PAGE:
Streaming Services: the “saviour” of the music industry
Rick Henriques is a first year public relations student at Humber College. Henriques’ interests include pop culture, music and radio.
The Internet has created a cyberspace in which pirating a song requires nothing more than a couple of clicks and a few keystrokes. In a world where everything is turning digital, it is no surprise that CDs are on the verge of becoming obsolete.
Don’t report me to the authorities, but as a student I’m not necessarily the first person to be legally purchasing my music. If I have an iTunes gift card I have no problem paying for music; otherwise, I’m sticking to SoundCloud and Youtube
According to Nielsen SoundScan, physical album sales in 2014 have marked as the lowest year since 1991 with a 14.9 per cent decline in sales from the previous year. “Sales have been going in the wrong direction all year,” says an anonymous record label executive. “I guess it’s overdue, when you look at the growth of streaming.”
Fortunately, streaming services have arrived to save the music industry. In 2014 alone, the total number of streams rose 54 per cent to 164 billion songs. In comparison, CD sales have declined by 47.9 million units. However, CDs account for a larger royalty as opposed to a streamed song; nevertheless, streaming has not even reached its peak yet, with an expected growth of 400 per cent within the next three years.
As someone who aspires to work in the music industry, knowing that streaming services are saving the music business.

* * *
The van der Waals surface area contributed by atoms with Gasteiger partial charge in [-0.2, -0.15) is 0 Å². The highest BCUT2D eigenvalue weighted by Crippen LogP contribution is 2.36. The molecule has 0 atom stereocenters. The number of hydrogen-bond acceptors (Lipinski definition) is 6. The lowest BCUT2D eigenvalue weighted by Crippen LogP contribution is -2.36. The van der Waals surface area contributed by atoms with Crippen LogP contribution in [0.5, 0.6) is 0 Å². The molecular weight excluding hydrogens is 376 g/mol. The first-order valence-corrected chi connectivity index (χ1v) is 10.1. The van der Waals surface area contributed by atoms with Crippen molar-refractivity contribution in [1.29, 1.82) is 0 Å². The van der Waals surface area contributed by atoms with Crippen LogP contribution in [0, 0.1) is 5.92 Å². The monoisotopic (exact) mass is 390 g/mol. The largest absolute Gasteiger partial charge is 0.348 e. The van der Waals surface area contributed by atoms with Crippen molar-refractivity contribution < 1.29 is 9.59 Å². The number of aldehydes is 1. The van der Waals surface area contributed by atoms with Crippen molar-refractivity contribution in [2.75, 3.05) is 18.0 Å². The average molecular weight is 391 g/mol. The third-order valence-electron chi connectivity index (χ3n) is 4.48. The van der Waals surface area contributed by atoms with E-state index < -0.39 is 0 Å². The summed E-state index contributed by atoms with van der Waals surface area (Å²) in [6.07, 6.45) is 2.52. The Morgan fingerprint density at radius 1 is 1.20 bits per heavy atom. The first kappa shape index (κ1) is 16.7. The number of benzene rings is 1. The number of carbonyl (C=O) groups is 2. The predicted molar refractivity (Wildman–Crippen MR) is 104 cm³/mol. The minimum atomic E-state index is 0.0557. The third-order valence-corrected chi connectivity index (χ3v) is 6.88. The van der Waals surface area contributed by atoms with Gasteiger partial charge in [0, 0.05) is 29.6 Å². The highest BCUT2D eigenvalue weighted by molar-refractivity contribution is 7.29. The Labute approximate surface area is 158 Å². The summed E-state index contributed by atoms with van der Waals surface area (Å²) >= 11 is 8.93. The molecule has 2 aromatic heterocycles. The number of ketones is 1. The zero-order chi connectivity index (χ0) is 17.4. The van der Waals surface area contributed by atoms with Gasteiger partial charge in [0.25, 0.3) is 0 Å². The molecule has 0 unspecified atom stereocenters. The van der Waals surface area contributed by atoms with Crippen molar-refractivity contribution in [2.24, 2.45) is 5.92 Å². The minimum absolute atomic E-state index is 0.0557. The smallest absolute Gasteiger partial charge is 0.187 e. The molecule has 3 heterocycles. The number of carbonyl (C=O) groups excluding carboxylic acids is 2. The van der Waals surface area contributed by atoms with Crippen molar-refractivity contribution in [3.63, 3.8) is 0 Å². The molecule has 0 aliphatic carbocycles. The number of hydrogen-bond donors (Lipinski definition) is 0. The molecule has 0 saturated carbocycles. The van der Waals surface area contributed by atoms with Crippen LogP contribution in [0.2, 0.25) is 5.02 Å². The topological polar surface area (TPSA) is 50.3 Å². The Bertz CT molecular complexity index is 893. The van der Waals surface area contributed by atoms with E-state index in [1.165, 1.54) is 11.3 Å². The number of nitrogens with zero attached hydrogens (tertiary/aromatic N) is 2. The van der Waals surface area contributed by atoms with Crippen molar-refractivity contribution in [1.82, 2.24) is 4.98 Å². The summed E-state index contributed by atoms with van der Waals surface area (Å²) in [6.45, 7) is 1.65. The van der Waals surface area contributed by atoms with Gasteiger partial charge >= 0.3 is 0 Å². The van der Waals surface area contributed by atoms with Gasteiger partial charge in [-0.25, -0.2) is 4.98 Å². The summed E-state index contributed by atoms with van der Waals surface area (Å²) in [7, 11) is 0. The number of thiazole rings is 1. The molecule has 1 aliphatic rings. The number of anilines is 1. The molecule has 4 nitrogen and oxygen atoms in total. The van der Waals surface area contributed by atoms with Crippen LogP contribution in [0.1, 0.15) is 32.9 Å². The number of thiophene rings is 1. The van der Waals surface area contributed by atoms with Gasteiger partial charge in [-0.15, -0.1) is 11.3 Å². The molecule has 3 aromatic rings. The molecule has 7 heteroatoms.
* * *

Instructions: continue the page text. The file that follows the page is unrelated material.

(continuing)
Streaming services are separated into three categories:
Statutory: A service with a fixed number of streams; however, statutory services are subject to federal regulations. An example of this is Pandora Radio.
The profits are measured on streaming services via the average revenue per user (ARPU). As of now, digital broadcasters pay differing royalty rates, depending on whether the audience controls the content or not. For an interactive service, such as Spotify, the royalties are contracted privately with the record label. Otherwise, they are considered non-interactive services and the royalties are divided by SoundExchange. Fifty per cent of the streaming profit goes to the record label, 45 per cent to the featured artist and the remaining five percent is the cut that SoundExchange takes for its services.
With the rise of a cheaper, more accessible service to download music, the ARPU of iTunes dropped to $1.90 per month from $4.30. To contrast, Spotify’s ARPU is $3.40 per month.
With this information, it comes as no surprise that Apple has recently closed a $3 billion deal to obtain Beats Music and Beats Electronics in an attempt to remain a key market player in the music industry.
However, not everybody is a fan of streaming. Taylor Swift refuses to have her music published on an “experimental website” like Spotify, due to the insignificant profit she would receive of her “life’s work” compared to physical album sales.
This decision is understandable for Swift, considering her last three albums have sold over a million in their opening week. As an artist who made history during a 14-year deficit in her respective industry, it is a smart move on her part.
What is your opinion regarding streaming services?